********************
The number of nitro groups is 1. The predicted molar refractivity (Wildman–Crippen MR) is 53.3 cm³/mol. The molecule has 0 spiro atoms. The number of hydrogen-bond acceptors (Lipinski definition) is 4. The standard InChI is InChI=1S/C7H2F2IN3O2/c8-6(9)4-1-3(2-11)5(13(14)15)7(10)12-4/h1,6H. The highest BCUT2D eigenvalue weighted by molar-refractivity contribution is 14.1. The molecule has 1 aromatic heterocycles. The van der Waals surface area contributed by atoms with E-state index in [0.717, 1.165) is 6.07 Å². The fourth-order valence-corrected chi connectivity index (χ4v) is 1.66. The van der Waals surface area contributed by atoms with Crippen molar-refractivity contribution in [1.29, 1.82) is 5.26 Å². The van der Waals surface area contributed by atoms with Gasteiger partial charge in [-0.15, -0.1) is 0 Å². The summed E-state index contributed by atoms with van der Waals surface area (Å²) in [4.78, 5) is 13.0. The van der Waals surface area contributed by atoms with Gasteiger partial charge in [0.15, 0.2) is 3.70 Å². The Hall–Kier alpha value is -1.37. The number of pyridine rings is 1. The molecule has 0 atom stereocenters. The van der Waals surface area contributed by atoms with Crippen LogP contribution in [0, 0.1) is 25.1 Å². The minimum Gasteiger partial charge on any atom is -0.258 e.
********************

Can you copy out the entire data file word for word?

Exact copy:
The number of nitro groups is 1. The predicted molar refractivity (Wildman–Crippen MR) is 53.3 cm³/mol. The molecule has 0 spiro atoms. The number of hydrogen-bond acceptors (Lipinski definition) is 4. The standard InChI is InChI=1S/C7H2F2IN3O2/c8-6(9)4-1-3(2-11)5(13(14)15)7(10)12-4/h1,6H. The highest BCUT2D eigenvalue weighted by molar-refractivity contribution is 14.1. The molecule has 1 aromatic heterocycles. The van der Waals surface area contributed by atoms with E-state index in [0.717, 1.165) is 6.07 Å². The fourth-order valence-corrected chi connectivity index (χ4v) is 1.66. The van der Waals surface area contributed by atoms with Crippen molar-refractivity contribution in [1.29, 1.82) is 5.26 Å². The van der Waals surface area contributed by atoms with Gasteiger partial charge in [-0.15, -0.1) is 0 Å². The summed E-state index contributed by atoms with van der Waals surface area (Å²) in [4.78, 5) is 13.0. The van der Waals surface area contributed by atoms with Gasteiger partial charge in [0.15, 0.2) is 3.70 Å². The Hall–Kier alpha value is -1.37. The number of pyridine rings is 1. The molecule has 0 atom stereocenters. The van der Waals surface area contributed by atoms with Crippen LogP contribution in [0, 0.1) is 25.1 Å². The minimum Gasteiger partial charge on any atom is -0.258 e.